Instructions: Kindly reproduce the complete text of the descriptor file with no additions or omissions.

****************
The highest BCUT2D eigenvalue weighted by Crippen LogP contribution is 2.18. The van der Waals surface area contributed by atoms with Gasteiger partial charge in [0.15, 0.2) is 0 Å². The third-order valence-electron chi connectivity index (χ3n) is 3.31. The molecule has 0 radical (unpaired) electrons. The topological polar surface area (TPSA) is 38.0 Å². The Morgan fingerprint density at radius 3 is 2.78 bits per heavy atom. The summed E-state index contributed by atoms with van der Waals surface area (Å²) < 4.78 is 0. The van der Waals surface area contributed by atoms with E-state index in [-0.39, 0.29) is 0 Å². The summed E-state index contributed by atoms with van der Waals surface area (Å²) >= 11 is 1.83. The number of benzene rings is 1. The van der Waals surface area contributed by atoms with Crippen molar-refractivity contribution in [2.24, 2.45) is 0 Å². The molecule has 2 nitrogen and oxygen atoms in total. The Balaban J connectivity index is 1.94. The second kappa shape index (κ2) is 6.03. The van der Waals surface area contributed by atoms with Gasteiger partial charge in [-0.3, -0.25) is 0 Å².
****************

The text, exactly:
The highest BCUT2D eigenvalue weighted by Crippen LogP contribution is 2.18. The van der Waals surface area contributed by atoms with Gasteiger partial charge in [0.15, 0.2) is 0 Å². The third-order valence-electron chi connectivity index (χ3n) is 3.31. The molecule has 0 radical (unpaired) electrons. The topological polar surface area (TPSA) is 38.0 Å². The Morgan fingerprint density at radius 3 is 2.78 bits per heavy atom. The summed E-state index contributed by atoms with van der Waals surface area (Å²) < 4.78 is 0. The van der Waals surface area contributed by atoms with E-state index in [-0.39, 0.29) is 0 Å². The summed E-state index contributed by atoms with van der Waals surface area (Å²) >= 11 is 1.83. The number of benzene rings is 1. The van der Waals surface area contributed by atoms with Crippen molar-refractivity contribution in [2.24, 2.45) is 0 Å². The molecule has 2 nitrogen and oxygen atoms in total. The Balaban J connectivity index is 1.94. The second kappa shape index (κ2) is 6.03. The van der Waals surface area contributed by atoms with Gasteiger partial charge in [-0.3, -0.25) is 0 Å².